Editor’s Note: This is Part Two of “Choosing Gratitude.” Be sure to read Part One!
I searched for my first professional job. I began reaching out to make new friends. I learned how to be more social, to break into conversation with new people, and my strong introversion was slowly transformed into a social extroversion.
I learned a lot about the military when I was hired, for my first job, as an installation news reporter. And again, I learned a lot about myself: How much I could take, how I handled stress, when I needed to take a break from the world.
I no longer feared being alone because I had already spent a year alone.
While some things are the same, they can still be different. The deployment brought new challenges to deal with, particularly the fear and anxiety that comes with having a loved one in a combat zone. I had to learn how to effectively communicate with my husband via email or Facebook messenger since calls were few and far between.
My marriage continued to grow, even while both my husband and I changed. Stress management was important and I needed to recognize the signs. But, I was fortunate to have an entire tribe of strong women who were my support when I needed it.
This time I had a slew of people who truly understood what I was experiencing.
To this day, I appreciate that experience. I’m grateful that I had the chance to learn so many valuable lessons that could carry me further into whatever might come next.
Little did I know just how useful they would be.
After years of being together except for some field training and numerous rotational trainings, my husband chose to go on TDY. This time had some additional unknowns. For the first time, I was facing a separation with children—three children under the age of 5—while living overseas.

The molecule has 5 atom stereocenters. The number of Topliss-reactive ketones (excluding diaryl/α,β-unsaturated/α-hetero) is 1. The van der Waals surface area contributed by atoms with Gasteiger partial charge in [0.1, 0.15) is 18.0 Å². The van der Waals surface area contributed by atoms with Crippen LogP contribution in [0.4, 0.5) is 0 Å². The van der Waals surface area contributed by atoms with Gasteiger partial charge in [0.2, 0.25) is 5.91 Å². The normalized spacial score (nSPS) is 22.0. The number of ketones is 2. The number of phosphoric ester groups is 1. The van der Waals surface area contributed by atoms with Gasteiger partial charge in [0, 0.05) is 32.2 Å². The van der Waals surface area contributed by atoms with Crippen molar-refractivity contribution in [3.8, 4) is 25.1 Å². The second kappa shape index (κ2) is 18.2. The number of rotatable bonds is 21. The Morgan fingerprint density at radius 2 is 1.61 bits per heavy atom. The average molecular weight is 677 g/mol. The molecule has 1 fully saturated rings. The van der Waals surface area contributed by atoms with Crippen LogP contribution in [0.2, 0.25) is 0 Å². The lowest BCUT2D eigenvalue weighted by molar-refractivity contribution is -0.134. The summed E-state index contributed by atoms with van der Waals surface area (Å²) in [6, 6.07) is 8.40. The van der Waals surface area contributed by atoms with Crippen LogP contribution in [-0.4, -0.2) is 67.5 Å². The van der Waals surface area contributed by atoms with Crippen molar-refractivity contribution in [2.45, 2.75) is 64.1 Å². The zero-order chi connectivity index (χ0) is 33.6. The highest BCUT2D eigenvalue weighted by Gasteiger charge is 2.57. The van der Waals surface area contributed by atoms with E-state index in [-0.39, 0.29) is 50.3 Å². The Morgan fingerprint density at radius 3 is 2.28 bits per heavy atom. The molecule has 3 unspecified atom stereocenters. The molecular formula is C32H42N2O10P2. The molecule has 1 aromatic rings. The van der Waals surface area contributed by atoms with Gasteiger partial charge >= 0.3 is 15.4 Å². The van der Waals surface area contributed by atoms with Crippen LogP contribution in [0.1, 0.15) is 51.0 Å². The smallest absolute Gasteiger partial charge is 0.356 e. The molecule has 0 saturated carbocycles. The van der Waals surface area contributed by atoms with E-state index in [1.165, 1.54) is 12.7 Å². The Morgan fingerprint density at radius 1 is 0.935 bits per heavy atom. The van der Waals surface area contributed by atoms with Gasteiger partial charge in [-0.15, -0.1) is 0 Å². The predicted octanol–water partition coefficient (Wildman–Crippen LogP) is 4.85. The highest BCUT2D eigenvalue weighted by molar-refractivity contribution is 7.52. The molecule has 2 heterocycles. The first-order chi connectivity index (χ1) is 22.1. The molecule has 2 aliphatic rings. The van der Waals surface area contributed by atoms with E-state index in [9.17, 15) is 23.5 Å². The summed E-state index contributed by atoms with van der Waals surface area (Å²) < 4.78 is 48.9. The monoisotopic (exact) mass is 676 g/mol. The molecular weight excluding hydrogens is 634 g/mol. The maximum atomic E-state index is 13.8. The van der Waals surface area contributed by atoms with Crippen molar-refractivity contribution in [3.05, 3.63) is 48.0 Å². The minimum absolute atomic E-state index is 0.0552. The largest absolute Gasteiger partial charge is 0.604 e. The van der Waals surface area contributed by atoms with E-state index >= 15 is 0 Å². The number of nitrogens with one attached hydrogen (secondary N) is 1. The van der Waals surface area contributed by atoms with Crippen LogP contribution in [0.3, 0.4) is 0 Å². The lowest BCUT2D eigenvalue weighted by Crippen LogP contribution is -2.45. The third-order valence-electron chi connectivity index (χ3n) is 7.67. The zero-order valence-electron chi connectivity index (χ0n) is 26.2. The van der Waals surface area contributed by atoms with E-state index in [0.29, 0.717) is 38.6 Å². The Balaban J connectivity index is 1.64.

With this separation came the usual learning curve. I was going to be the sole caretaker for my children. I wouldn’t be able to depend on a break at any point in the day. For the first time, I would have to be “on” at all times.
I immediately invoked all the lessons from the deployment. I reached out to friends when I needed them, even if it was something little (and many of them came to my rescue when my whole family got sick). I understood stress management and always tried to fit in just a few minutes for myself each day.
I did what I needed to do.
And I made it.
Now that the separation is over, I’ve once again learned a few new lessons. I’ve learned that I am totally capable of caring for my children completely alone. I can support them through a separation in the ways that work for them. While I’ve never been much of a believer in traditional gender roles, this separation has shown that I definitely don’t believe in traditional gender roles. I’ve learned that when I feel like I have nothing left to give, I can still give more. I’ve also learned that Murphy (as in Murphy’s Law—anything that can go wrong will go wrong) is a big, fat jerk.
All kidding aside, I learned probably the most important, lasting lesson of all.
Appreciation for who my husband is and all that he does for us.
During the downtime, it becomes very easy to take our service members for granted. What they do in the home, for our children, and for us can be easily overlooked. We allow them to do things, and we are no longer as grateful for their contributions. We somehow don’t see what they do (outside of their military service), but once they’re gone, the voids they filled come to the forefront.
I spent the last six weeks figuring out the logistics of any outing—getting gas in my car, picking up mail from the post office, running to the grocery store, school drop-off for the older two, doctor’s appointments, and more—with three children in tow. These are things my husband easily took care of when he knew I didn’t have the availability or could use some help.
One day, while my husband spent a day in classes, I sat down and considered all of the things I was doing that I didn’t normally do. I wrote them all down in a message and sent them to my husband, with the sentiment:
“Thank you for all that you do for us. I know that I let it go unnoticed, but it’s now overtly clear.”
I could have been bitter and selfish. I could have focused on all of the things that I have to do that I don’t like to do. I could have been passive aggressive and blamed it all on him. After all, he made the choice to go. It wasn’t required like a deployment.
But in the end, I chose gratitude.